The next webapp I write, I think I’m going with some of the new hotness: NoSQL datastore, RESTful API, and Ruby. On a recent project I chose to use a RESTful API which I really like, but it definitely changes how you think of things coming from the XML-RPC way of doing APIs, but I still like its simplicity.

Unfortunately, I went with Java as the implementation instead of something like python or Ruby, and looking back I don’t know why I did that. I should know by now that python and Ruby are much easier to work with than Java has proven to. Hell even the build environment is a pain: ant – write xml build file from scratch, maven – reminds me of make with lot’s of pom.xml files, or buildr – ruby based maven replacement, annoys all Java people. If I had a do over on this I’d choose Ruby as the implementation language.

Since we’re using Java and needed a database we went with Hibernate. If I had to redo this decision, I most certainly would’ve gone with a NoSQL datastore like MongoDB or CouchDB, this way I could avoid the annoying mapping of domain model to relational tables which is highly annoying.

So if you’re planning a new webapp avoid the boring, traditional webapp design of using a relational database with ORM and compiled languagesšŸ™‚

2 thoughts on “can I have a do over?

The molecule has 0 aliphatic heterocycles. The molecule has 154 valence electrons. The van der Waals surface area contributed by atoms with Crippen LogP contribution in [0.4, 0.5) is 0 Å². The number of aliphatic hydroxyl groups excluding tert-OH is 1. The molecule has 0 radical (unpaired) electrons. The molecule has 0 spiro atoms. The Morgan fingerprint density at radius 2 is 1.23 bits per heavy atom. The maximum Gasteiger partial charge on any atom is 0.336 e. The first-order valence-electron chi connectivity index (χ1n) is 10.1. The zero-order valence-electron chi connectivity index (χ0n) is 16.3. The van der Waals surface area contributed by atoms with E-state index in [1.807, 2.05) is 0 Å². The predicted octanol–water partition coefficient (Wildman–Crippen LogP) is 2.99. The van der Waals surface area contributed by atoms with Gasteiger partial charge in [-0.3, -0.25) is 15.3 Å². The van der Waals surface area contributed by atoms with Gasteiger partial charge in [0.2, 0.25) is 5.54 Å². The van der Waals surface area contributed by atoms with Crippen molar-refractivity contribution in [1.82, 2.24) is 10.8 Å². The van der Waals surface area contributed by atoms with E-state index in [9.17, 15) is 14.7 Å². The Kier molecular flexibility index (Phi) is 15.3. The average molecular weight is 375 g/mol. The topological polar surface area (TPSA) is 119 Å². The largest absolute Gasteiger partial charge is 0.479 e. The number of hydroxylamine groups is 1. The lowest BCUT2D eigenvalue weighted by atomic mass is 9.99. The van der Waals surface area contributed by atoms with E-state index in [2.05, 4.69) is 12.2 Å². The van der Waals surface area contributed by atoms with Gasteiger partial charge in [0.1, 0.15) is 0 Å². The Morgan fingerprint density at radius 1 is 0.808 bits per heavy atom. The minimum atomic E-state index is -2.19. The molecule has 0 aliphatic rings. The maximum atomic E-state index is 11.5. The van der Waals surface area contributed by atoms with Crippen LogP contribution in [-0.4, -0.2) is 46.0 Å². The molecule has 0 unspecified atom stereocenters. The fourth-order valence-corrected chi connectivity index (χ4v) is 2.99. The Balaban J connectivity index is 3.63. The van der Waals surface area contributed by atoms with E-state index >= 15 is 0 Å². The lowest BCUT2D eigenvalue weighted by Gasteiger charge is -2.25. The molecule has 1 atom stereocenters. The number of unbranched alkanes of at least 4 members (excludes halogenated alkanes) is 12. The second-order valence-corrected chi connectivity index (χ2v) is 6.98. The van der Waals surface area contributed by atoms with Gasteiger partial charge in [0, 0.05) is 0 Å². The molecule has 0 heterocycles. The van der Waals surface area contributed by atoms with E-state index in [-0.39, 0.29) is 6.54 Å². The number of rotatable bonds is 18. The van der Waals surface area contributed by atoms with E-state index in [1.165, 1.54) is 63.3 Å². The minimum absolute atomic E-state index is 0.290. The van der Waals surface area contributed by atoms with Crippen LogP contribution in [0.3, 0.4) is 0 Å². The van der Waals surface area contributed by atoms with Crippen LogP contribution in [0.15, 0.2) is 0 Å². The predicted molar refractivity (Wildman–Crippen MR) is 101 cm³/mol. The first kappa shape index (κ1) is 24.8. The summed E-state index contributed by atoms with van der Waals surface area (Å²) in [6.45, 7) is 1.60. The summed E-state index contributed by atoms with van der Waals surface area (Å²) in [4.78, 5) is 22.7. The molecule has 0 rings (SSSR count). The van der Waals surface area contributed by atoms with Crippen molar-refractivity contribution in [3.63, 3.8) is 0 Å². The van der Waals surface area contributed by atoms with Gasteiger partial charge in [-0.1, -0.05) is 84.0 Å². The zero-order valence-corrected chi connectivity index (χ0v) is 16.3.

1. I am trying to write a single app that can handle defect tracking, testcase tracking, personal tasks, agilo type stuff,etc. Since those apps are all pretty much do the same thing (save records with multiple fields and a workflow, let you search them and give reports), why not have it all integrated, right? I want each domain to just be data in the database, and the application just handles the generic logic.

    Turns out the main thing standing in my way was relational db’s, they’re not flexible enough. So I started playing around with couchdb, which as it turns out, is almost all you need to write the entire app. Not quite though, and even if I could, my javascript-fu is weak.

    So I decided to use my favorite language du jour, clojure, to do the rest. It has a restful, lispy, rails-like library called compojure. Hopefully it’ll turn out well.

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